Highest Self Podcast 294: The Racism Underneath Our Noses with Marco Hansell

June 14, 2020

In this episode, I sit down with my dear friend and transformational workshop facilitator Marco to discuss the ways we’ve been overlooking racism, from microaggressions to the things Black people have to worry about that we’ve never thought of. We get real on the racial issues in today’s world and discuss how there are many spectrums of racism-- including denial and apathy. This is a must-listen episode to understand the social and political climate of today.

 

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TRANSCRIPTION

 

Episode 294: The Racism Underneath Our Noses with Marco Hansell

By Sahara Rose

 

 

Namaste. It’s Sahara Rose and welcome back to the Highest Self podcast, a place where we discuss what makes you, your soul's highest evolvement.

 

We are going through this incredible collective shadow work as a civilization right now. Things are not getting worse in 2020, we might joke around like that, but it’s actually getting so much better, because how are we going to be able to create a better future for all, if we don’t look at what’s wrong. Sometimes things have to get more chaotic before they become more clear, and that is what we’re going through right now.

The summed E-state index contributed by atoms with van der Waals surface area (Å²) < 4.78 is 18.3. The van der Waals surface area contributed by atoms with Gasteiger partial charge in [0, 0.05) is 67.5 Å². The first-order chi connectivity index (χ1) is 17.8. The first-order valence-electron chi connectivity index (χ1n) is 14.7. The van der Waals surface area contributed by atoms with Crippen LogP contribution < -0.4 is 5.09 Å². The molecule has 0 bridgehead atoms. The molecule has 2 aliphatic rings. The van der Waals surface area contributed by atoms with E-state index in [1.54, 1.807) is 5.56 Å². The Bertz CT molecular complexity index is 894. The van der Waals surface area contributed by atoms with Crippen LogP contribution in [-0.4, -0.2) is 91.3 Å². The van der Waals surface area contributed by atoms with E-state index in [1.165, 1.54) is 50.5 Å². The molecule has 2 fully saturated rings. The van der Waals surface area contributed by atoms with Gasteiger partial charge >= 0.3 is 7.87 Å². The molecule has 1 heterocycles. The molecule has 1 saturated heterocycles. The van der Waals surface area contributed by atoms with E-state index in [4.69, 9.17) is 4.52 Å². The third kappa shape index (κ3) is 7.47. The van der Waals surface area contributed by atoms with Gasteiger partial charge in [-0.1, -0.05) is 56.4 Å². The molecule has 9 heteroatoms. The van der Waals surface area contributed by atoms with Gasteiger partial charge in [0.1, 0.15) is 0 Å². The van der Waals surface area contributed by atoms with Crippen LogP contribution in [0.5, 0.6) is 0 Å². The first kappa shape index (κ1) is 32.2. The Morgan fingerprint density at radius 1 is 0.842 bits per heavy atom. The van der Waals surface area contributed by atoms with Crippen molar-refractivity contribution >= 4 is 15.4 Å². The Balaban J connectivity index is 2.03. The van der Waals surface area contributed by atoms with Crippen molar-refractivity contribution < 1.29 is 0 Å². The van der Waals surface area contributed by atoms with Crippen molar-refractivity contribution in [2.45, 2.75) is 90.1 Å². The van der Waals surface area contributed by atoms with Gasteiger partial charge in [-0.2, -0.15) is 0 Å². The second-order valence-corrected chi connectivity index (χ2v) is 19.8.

It might feel like things are getting worse, but they’re actually getting better. Because what we are doing is excavating. You know, if I want to build a new house, the first thing I have to do is excavate. I have to go into the dirt; look at what is underneath the foundation of that house; clear it out: clear out anything that would not serve this home.

 

If you look at it, if you look at a construction site before the house is built on it, you say “Oh my God, it’s in shambles; it’s horrific; it is worse than it started; it used to be this beautiful earth and now it’s in shambles.”

 

Well, you don’t see what is to come.

 

So, we’re excavating right now so we can lay a solid foundation in the new paradigm. The people who before, because I’ve been doing this work for 10 years, were like “New paradigm – what are you talking about?” And now it’s like, “Okay, it’s here, I get it”. Because we are collectively growing so quickly that every single day, every single second feels like a completely new awakening.

 

I was joking that this year was like a global Ayahuasca ceremony for everyone, because people are like “Wait! Racism exists? Wait, there is oppression; I’ve had a privilege that I have been unaware of, I thought my life was so hard; I didn’t even realize how much harder it could’ve been because of the color of my skin. You know, there are the things you know; there are things you know you don’t know (I know I don’t know a lot about chemistry), but then the 99% are the things you know you don’t know.